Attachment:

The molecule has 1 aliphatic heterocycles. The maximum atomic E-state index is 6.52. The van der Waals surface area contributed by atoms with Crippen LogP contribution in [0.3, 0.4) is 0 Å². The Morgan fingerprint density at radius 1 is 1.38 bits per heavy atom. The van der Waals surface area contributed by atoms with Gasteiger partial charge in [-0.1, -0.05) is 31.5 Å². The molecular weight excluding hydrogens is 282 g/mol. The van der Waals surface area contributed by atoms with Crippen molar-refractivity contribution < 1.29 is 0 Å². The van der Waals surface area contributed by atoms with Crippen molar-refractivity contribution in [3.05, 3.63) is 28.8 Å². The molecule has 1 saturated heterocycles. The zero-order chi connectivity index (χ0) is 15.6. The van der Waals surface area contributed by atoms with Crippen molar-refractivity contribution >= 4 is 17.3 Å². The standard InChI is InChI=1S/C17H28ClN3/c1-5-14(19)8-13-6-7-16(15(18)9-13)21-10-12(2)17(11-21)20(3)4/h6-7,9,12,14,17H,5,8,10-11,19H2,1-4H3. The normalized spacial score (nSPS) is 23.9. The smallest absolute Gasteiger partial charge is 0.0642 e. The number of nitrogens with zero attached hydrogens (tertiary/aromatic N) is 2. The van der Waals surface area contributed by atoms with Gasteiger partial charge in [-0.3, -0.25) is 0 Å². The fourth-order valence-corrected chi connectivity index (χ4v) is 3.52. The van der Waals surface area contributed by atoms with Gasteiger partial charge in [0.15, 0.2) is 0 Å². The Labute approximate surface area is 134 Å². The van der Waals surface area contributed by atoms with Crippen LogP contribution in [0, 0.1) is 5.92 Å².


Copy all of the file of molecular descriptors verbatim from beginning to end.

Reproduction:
The molecule has 1 aliphatic heterocycles. The maximum atomic E-state index is 6.52. The van der Waals surface area contributed by atoms with Crippen LogP contribution in [0.3, 0.4) is 0 Å². The Morgan fingerprint density at radius 1 is 1.38 bits per heavy atom. The van der Waals surface area contributed by atoms with Gasteiger partial charge in [-0.1, -0.05) is 31.5 Å². The molecular weight excluding hydrogens is 282 g/mol. The van der Waals surface area contributed by atoms with Crippen molar-refractivity contribution < 1.29 is 0 Å². The van der Waals surface area contributed by atoms with Crippen molar-refractivity contribution in [3.05, 3.63) is 28.8 Å². The molecule has 1 saturated heterocycles. The zero-order chi connectivity index (χ0) is 15.6. The van der Waals surface area contributed by atoms with Crippen molar-refractivity contribution >= 4 is 17.3 Å². The standard InChI is InChI=1S/C17H28ClN3/c1-5-14(19)8-13-6-7-16(15(18)9-13)21-10-12(2)17(11-21)20(3)4/h6-7,9,12,14,17H,5,8,10-11,19H2,1-4H3. The normalized spacial score (nSPS) is 23.9. The smallest absolute Gasteiger partial charge is 0.0642 e. The number of nitrogens with zero attached hydrogens (tertiary/aromatic N) is 2. The van der Waals surface area contributed by atoms with Gasteiger partial charge in [-0.3, -0.25) is 0 Å². The fourth-order valence-corrected chi connectivity index (χ4v) is 3.52. The van der Waals surface area contributed by atoms with Gasteiger partial charge in [0.15, 0.2) is 0 Å². The Labute approximate surface area is 134 Å². The van der Waals surface area contributed by atoms with Crippen LogP contribution in [0, 0.1) is 5.92 Å².